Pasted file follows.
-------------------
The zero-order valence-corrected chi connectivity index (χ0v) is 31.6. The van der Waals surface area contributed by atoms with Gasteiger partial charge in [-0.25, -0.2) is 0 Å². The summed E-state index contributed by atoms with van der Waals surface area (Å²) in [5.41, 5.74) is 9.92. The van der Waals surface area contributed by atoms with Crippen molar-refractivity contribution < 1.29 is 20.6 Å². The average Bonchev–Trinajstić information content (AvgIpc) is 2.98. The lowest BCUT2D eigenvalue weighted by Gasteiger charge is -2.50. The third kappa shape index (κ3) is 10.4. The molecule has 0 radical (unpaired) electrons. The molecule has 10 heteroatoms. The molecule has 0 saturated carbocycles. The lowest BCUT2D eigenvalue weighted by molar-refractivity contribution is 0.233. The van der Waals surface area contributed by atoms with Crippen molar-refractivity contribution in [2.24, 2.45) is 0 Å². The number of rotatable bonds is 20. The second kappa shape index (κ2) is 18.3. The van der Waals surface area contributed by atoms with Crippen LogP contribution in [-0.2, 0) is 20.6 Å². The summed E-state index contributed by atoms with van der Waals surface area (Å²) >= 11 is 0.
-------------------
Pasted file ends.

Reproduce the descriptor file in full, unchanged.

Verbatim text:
The zero-order valence-corrected chi connectivity index (χ0v) is 31.6. The van der Waals surface area contributed by atoms with Gasteiger partial charge in [-0.25, -0.2) is 0 Å². The summed E-state index contributed by atoms with van der Waals surface area (Å²) in [5.41, 5.74) is 9.92. The van der Waals surface area contributed by atoms with Crippen molar-refractivity contribution < 1.29 is 20.6 Å². The average Bonchev–Trinajstić information content (AvgIpc) is 2.98. The lowest BCUT2D eigenvalue weighted by Gasteiger charge is -2.50. The third kappa shape index (κ3) is 10.4. The molecule has 0 radical (unpaired) electrons. The molecule has 10 heteroatoms. The molecule has 0 saturated carbocycles. The lowest BCUT2D eigenvalue weighted by molar-refractivity contribution is 0.233. The van der Waals surface area contributed by atoms with Crippen molar-refractivity contribution in [2.24, 2.45) is 0 Å². The number of rotatable bonds is 20. The second kappa shape index (κ2) is 18.3. The van der Waals surface area contributed by atoms with Crippen LogP contribution in [-0.2, 0) is 20.6 Å². The summed E-state index contributed by atoms with van der Waals surface area (Å²) >= 11 is 0.